Are there Jewish kings and kingdoms?

Morocco's Jewish heritage

It's a first: for the first time in Moroccan history, the country's school system is dedicated to the heritage and history of its Jewish citizens. The move followed the opening of the Jewish "House of Remembrance" in Essaouira by King Mohammed VI. The exhibition takes place in the rooms of a restored Jewish temple. "This is a real paradigm shift," says the Moroccan-Jewish singer Susan Haroush, who is jointly responsible for the conception of the facility. "This house offers a whole new way to learn about the common history of Moroccans, Jews and Muslims."

With the "House of Remembrance", Morocco is continuing a long-established interreligious course. The kingdom was one of the first Arab and Muslim countries to take part in the "Aladin Project" initiated by UNESCO 20 years ago. This aims at the dialogue of religions and cultures and at the same time counteracts the anti-Semitic currents in the region, which are spread by extremist groups.

In 2011 Morocco passed a new constitution. With this, the kingdom is the first Arab-Muslim country to recognize Jewish culture as a fundamental element of its multicultural heritage and the foundation of its current identity.

For a multicultural Morocco (from left to right): André Azoulay, advisor to King Mohammed VI, Serge Berdugo, President of the Council of Jewish Communities in Morocco and the former President of the German Bundestag, Norbert Lammert

"A significant historical step"

The program for the presentation of the Jewish heritage started at the beginning of the new school year in Morocco. For the first time, the students were introduced to testimonies of Jewish life in Morocco, much to the delight of the country's Jewish community. The opening of the house is a "significant historical step," said Serge Berdugo, chairman of the municipality and former tourism minister of the country. "The younger generations have the right to know their history." In addition, many of his compatriots feel a deep desire to tell the lived history of Morocco.

The inclusion of Jewish heritage in school education is likely to affect future generations in two ways, experts expect. It would create awareness of the country's multicultural history and thus help promote tolerance. At the same time, it would counteract anti-Semitism and anti-Jewish stereotypes in this way.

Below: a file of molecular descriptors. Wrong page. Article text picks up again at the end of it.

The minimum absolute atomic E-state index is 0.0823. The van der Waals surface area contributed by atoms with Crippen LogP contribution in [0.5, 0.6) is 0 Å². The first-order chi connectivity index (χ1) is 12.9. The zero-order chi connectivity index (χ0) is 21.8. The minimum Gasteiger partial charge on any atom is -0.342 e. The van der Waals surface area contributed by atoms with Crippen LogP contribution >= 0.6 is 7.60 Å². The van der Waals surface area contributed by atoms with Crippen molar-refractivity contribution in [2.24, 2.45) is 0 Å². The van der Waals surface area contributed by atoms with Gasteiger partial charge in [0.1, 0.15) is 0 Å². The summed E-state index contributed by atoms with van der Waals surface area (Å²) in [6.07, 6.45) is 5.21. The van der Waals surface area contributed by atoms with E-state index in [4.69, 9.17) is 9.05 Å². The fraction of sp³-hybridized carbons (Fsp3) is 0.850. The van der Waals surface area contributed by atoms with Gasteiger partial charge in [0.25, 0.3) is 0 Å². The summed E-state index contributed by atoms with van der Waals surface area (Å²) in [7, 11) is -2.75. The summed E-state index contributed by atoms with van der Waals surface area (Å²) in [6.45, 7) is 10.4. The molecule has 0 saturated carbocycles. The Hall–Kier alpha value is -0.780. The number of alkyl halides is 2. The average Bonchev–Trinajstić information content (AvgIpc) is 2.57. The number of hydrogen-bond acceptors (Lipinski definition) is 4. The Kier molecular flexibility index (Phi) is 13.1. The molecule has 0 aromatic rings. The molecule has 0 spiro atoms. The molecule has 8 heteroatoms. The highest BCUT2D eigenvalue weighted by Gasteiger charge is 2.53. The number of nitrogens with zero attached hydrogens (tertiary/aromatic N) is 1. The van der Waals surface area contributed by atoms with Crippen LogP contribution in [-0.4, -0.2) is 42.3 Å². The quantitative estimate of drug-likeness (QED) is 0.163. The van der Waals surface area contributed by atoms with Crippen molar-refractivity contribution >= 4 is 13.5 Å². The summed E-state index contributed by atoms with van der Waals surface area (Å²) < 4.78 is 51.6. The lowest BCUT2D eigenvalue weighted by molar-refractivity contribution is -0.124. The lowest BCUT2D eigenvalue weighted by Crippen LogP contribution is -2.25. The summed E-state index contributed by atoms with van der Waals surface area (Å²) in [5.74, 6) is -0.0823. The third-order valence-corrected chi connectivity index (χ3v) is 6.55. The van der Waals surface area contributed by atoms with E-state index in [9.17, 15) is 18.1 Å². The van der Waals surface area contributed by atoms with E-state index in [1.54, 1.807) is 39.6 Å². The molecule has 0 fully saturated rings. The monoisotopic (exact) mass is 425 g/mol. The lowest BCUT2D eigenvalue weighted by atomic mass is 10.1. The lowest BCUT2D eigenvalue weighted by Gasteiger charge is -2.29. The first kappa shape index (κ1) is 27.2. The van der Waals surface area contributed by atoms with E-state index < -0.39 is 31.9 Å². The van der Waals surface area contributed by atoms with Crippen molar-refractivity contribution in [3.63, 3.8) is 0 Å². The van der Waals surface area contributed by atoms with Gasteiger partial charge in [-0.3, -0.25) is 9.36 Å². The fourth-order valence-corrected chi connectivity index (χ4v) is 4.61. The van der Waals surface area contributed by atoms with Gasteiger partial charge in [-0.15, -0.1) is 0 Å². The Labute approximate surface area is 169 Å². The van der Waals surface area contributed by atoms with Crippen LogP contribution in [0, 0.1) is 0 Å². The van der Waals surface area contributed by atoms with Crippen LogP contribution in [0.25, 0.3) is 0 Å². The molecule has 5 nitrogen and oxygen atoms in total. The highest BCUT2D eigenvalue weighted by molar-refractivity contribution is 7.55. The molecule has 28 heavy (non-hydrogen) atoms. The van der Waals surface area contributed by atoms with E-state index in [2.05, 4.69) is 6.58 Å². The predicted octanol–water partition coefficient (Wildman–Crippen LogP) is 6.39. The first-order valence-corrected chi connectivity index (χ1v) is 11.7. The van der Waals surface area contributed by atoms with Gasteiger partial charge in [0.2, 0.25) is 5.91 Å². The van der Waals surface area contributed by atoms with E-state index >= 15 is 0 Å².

Place of worship: the Old Synagogue in Fes

Committed to the Jewish heritage

"As a Jewish community, we are very proud of this house," said singer Susan Haroush in an interview with DW. Jews coming from abroad are also taken with the facility. They appreciated how much the king was committed to the Jewish heritage of Morocco.

It is not known exactly how many Jews are currently living in Morocco. On the basis of statistics, however, one can assume around three thousand people - a tiny sum compared to the around 250,000 who lived there in the 1940s, before the mass exodus to Israel. At that time the Jews made up around a tenth of the entire Moroccan population.

According to historians, Morocco protected Jewish citizens during the French colonial period as well as after independence. During the Second World War, King Mohammed V rejected the anti-Semitic policies of the Vichy regime, which was cooperating with the Nazis. "There are no Jews in Morocco," the king declared at the time. "There are only Moroccans and they are all my subjects."

In recognition of his services to the protection of the Jews, Israel erected a monument in the city of Ashkelon in honor of Mohammed V and called him a "friend of the Jewish people".

Familiar gang: Israeli-Moroccan ceremony in the Marrakech synagogue

"Part of our memory"

As a result of the Arab-Israeli wars of 1948, 1967 and 1973, the number of Moroccan Jews declined. In Israel, on the other hand, the number of Jews with Moroccan roots increased. It is currently estimated at around six hundred to nine hundred thousand. Their political influence has grown accordingly. The Jews who remained in Morocco made a significant contribution to keeping Moroccan-Israeli relations alive. Both countries are connected to one another through business and tourism in particular. In the course of the Arab-Israeli conflict, Morocco was often active as a mediator.

Every year many Moroccan Jews visit Israel to take part in pilgrimages there. Morocco, for its part, has over 500 Jewish places of worship, most of which are located in the south of the country. Centers of Jewish life were and are among others Essaouira, Casablanca, Rabat, Fez, Marrakech and Meknes.

"The Jews have lived with us for a long time," says an old Muslim passerby. "We worked together and there was never any significant quarrel. You were active in trade and industry, we Muslims in agriculture and traditional handicrafts. The Jews here are part of our collective memory."